Prime Minister Benjamin Netanyahu has placed Communications Minister Moshe Kahlon in charge of the Social Affairs Ministry for the next three months, a decision that was approved by the government Wednesday.
Netanyahu was previously expected to take the responsibility upon himself, a move that has drawn criticism from the resigning minister, Isaac Herzog (Labor), and from social services organizations.
The role changes within the government were propelled this week by Defense Minister Ehud Barak's withdrawal from Labor and the resignation of ministers Binyamin Ben-Eliezer and Avishay Braverman from their posts.
As part of the new arrangement, MK Shalom Simhon, who withdrew along with Barak to form the Independence faction, was put in charge of the Industry, Trade and Labor Ministry as well as the Minority Affairs Ministry.
MK Orit Noked (Independence) is replacing Simhon as agriculture minister, while MK Einat Wilf (Independence) was appointed as a committee chairman.
Netanyahu said that a separate ministry will be established to deal with home front defense, headed by MK Matan Vilnai (Independence). The prime minister noted that such ministries exist in other nations, including the US, "even though no other nation has experienced the rocket threat like us. The State of Israel needs a minister that would take care of the issue separately all the more."
MK Hasson sprays air freshener (Photo: Knesset Channel)
The appointments were officially recognized by the government during a special meeting, which was followed by a swear-in ceremony held for the incoming ministers.
"The government is becoming stronger today," Netanyahu said during the meeting. "I think this is clear to the people of Israel, to the entire world and to our Palestinian neighbors as well. It's important for the progress of the peace process and the progress of our administration."
'Social Affairs not sexy'
Herzog slammed Netanyahu on Tuesday for intending to take over the social affairs duties. "I inform you, prime minister, it's not a sexy area," he said in a farewell speech. "Hard work is required to resolve Israel's social problems, which must be addressed every day and hour from below, on the field, with seriousness and persistence - without photographers, and without opening editions on prime time."
The Social Workers Union welcomed Netanyahu's decision to appoint a minister to the case. Union Chairman Itzik Perry said that the dedication indicates that the prime minister values the social cause greatly.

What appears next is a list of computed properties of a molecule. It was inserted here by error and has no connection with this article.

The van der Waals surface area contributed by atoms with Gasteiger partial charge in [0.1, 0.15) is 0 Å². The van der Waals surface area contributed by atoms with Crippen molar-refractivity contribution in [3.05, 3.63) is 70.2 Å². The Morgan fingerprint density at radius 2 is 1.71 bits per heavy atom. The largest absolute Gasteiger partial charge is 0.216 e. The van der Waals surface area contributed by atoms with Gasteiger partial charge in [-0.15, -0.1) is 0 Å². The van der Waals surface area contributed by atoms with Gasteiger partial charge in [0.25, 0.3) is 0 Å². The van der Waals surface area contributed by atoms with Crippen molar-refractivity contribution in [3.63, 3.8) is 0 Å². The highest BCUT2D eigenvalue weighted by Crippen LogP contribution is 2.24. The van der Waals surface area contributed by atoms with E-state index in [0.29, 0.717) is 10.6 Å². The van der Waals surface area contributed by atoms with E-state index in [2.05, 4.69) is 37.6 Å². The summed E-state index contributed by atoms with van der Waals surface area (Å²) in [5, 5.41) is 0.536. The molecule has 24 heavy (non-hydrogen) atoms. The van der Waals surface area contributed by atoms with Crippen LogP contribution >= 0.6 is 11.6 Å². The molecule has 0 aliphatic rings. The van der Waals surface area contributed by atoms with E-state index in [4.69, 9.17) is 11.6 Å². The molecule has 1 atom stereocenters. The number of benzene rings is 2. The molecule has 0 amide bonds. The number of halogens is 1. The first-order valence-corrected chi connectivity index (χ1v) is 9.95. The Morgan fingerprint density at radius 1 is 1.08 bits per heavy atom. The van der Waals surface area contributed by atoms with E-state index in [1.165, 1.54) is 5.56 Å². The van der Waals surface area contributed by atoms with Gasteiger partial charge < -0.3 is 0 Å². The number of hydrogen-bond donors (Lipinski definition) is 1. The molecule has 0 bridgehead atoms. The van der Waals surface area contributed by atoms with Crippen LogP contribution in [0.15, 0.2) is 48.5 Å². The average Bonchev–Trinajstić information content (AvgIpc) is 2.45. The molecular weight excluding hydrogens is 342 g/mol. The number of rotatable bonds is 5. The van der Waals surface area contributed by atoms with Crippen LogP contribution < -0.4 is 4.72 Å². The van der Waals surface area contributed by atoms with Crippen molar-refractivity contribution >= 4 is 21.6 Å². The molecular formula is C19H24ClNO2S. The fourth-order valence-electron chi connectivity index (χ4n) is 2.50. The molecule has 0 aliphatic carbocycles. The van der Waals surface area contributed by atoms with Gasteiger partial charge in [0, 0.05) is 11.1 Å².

"Minister Kahlon is a brave minister, who has already proven his ability to lead important reform," Perry said. "From our acquaintance with him and his positions on social issues, we believe that he will know to lead the necessary social reform that the State of Israel needs."
It is still unclear how members of Shas will respond to Kahlon's appointment. The ultra-Orthodox party agreed to accept Netanyahu's initial decision to take the Social Affairs Ministry upon himself, and warned against a crisis within the coalition should a replacement be found for Herzog.
The new appointments, as well as Barak's resignation from Labor, drew harsh criticism from the opposition. Kadima members sprayed air fresheners in the plenum during Noked's swearing in ceremony.. MKs Yoel Hasson and Nahman Shai were removed from the plenum.
"I've been here for 30 years, and I've never witnessed a dirtier trick," Kadima MK Meir Sheetrit said.
"I'm not certain that Barak is worthy of being the State of Israel's defense minister. I'm surprised the prime minister supported his move," he said.
Fellow Kadima member Ruhama Avraham Balila said, "I admit I was shocked when Barak compared the actions of the 'secret five' (four ex-Labor members and Netanyahu) to the actions of (David) Ben-Gurion and (Ariel) Sharon."
Addressing Barak directly, Balila said "You brought down (Ehud) Olmert's government; you formed this extreme right government; what will you tell your grandchildren? You will end your public life as a lowly politician in the Lilliput nation you head."
The Knesset later approved cabinet's announcement on the new appointments by a 53-40 vote.
Roni Sofer and Yael Branovsky contributed to this report.
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